California Educator

March 2016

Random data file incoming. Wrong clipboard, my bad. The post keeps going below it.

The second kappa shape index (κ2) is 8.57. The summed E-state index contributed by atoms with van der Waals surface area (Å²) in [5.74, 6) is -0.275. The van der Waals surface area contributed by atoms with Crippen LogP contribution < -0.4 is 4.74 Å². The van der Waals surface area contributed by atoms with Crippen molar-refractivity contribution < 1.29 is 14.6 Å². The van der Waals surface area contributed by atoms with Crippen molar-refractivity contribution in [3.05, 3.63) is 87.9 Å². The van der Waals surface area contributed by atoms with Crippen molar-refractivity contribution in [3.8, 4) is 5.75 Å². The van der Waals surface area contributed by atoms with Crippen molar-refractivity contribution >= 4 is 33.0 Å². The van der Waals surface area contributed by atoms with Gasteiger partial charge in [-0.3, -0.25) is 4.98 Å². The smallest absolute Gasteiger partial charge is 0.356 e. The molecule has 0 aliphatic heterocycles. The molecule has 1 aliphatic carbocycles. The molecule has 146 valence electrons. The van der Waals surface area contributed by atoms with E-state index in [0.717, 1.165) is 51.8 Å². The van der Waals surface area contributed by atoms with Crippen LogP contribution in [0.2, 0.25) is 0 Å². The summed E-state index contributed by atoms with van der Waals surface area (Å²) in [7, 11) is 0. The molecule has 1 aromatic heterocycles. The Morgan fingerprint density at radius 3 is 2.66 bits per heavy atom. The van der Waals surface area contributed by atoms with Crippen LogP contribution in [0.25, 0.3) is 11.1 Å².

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Y O U R O P I N I O N S A N D L E T T E R S A R E W E L C O M E ! There is a 250-word limit, and all letters will be edited. If you send photos or other materials, identifications and permissions are required. Letters must include your name along with your address, daytime telephone number or email address. Email feedback R E A D E R CO N T E S T: T H E P E T S O F C TA Enter Fluffy or Fido in the Pets of CTA contest! We're look- ing for special photos of members and their best friends, be they furry, finny, scaly — you get the idea. Show us their good side in two or three portraits or action pics, and you may win a $50 gi card for school supplies. Photos should show both member and pet, though we will consider pets alone. Send to with "Pets of CTA" in the subject line; include your name, chapter and pet's name. Alternatively, tweet or Instagram your entry: @cateachersassoc #petsofcta. Enter by March 25. We'll pick three winners based on creativity, photography and animal magnetism. And we'll run a gallery of entrants in our May issue. S C E N T E D I S D E M E N T E D Numerous teachers and admin- istrators are forced to breathe in fragrances simply because students insist on contaminating common-air space. Fragrance is a $6 billion per year business in the United States, with marketing that specifically targets teenagers. Students' sense of entitle- ment is based on advertising, which guarantees a more good-looking, attractive personal presence, general adultness, and undeniable sensuality. This is seriously heady stuff, hard to argue against. But studies document that the sharp, sweet scent of benzene, a secret ingredient in synthetic fragrance, swily pierces the blood- brain barrier, causing immediate discomfort in the form of nagging headaches, bloodshot eyes, dizzi- ness, loss of concentration and dry sinuses, and may have other effects, such as triggering an asthma attack. Long-term exposure to fragrance ingredients can cause respiratory disease, cancer, hormonal disruption and genetic damage. If environmental justice were easy, every school would enthusiastically enforce a clean air policy. I know a teacher who starts each class with a breath meditation, makes sure her room is well-ventilated, and enlists help from parents to incorporate a lot of green plants to grace her space. I know another teacher who doesn't see herself in the role of fragrance police. The minute you step inside her classroom, the air is noticeably chemical-laden. It does not feel like a welcoming learning environment. Which classroom environment would you prefer? ROBERTA LAWRINSKY United Educators of San Francisco F R I E D R I C H S V. C TA : LOW E R WAG E S The disgruntled Rebecca Friedrichs erroneously believes the world will be improved when all workplaces are union-free, and therefore subject to so-called right-to-work rules. However, a report by the University of Notre Dame Higgins Labor Study Program found that such rules result in lower wages and benefits for union and non-union workers alike. Be careful what you wish for, Ms. Friedrichs. A Supreme Court ruling in your favor could very well lower the living standards for millions of hardworking public servants, your- self included. DAVID G. ODDO Retired CTA President Eric Heins with Ophelia. Extra Credit answers (see page 52) Monday: 1. cheapest = chest + ape; 2. cologne = cone + log; 3. mosquitoes = Moses + Quito; 4. travesty = tray + vest. Tuesday: 1. changeless = chess + angel; 2. narrowest = nest + arrow; 3. patients = pants + tie; 4. rudiment = runt + dime. Wednesday: 1. clambake = cake + lamb; 2. fawningly = fly + awning; 3. freelance = France + eel; 4. opinion = onion + pi. (AFL-CIO) 3 March 2016

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